Scientists at the School of Medicine have implicated a specific molecule in the self-destruction of axons, the wiring of the nervous system. Understanding just how that damage occurs may help researchers find a way to halt it.
New research highlights how nerves – whether harmed by disease or traumatic injury – start to die, a discovery that unveils novel targets for developing drugs to slow or halt devastating neurodegenerative disorders such as Alzheimer’s disease, Parkinson’s disease and amyolateral sclerosis as well as peripheral nerve damage.
Working in mice, scientists at Washington University School of Medicine in St. Louis have devised a treatment that prevents the optic nerve injury that occurs in glaucoma, a neurodegenerative disease that is a leading cause of blindness. Researchers increased the resistance of optic nerve cells to damage by repeatedly exposing the mice to low levels of oxygen similar to those found at high altitudes.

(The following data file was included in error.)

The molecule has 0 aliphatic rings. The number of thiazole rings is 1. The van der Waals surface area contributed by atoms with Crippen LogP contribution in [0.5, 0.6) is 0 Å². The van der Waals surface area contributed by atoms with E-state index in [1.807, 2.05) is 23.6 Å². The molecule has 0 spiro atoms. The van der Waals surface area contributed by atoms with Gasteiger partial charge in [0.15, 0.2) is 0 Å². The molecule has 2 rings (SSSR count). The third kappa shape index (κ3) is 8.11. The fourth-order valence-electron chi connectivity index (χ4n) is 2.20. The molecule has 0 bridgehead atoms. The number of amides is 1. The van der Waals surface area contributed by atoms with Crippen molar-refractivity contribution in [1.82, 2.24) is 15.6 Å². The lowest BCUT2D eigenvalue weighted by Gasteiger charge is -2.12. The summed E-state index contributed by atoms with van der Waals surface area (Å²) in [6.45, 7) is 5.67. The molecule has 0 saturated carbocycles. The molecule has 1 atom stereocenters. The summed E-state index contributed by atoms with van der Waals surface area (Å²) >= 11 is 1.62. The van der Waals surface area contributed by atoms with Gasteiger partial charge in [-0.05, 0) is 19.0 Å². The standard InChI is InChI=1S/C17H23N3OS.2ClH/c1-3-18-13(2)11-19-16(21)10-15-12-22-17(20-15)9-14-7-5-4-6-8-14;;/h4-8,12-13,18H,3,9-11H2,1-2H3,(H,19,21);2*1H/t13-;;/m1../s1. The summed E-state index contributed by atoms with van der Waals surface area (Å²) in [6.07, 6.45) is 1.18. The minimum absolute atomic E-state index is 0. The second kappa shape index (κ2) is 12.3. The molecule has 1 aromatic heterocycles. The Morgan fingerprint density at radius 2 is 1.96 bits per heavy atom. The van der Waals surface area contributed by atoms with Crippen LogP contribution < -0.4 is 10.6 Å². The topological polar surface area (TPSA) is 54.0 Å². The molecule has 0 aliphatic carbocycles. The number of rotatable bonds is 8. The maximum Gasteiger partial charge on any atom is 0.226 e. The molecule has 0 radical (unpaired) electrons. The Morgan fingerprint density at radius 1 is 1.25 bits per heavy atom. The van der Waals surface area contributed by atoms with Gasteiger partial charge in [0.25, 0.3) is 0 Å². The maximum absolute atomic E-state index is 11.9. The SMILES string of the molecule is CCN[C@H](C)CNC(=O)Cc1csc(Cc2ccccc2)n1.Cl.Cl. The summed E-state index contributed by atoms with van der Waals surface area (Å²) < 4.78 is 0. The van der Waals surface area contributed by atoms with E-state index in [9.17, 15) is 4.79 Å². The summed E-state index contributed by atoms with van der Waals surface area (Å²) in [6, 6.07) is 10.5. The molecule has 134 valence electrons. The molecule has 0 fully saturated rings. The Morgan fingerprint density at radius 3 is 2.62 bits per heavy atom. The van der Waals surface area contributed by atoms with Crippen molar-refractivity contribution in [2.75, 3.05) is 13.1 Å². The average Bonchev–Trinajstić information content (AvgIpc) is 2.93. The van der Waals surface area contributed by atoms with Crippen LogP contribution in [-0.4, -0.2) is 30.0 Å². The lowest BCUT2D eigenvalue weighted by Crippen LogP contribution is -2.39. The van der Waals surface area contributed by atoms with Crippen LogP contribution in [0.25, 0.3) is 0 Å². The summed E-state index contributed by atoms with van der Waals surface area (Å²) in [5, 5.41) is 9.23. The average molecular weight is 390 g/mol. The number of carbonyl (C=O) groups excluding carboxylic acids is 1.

Batten disease is a rare but fatal neurological disorder that typically strikes young children. Working in mice with the infantile form of the disease, scientists have discovered dramatic improvements in life span and motor function by treating the animals with gene therapy and bone marrow transplantation.
Alan Pestronk’s experience with neurodegenerative disease helps him tune in to the patient and the caregivers.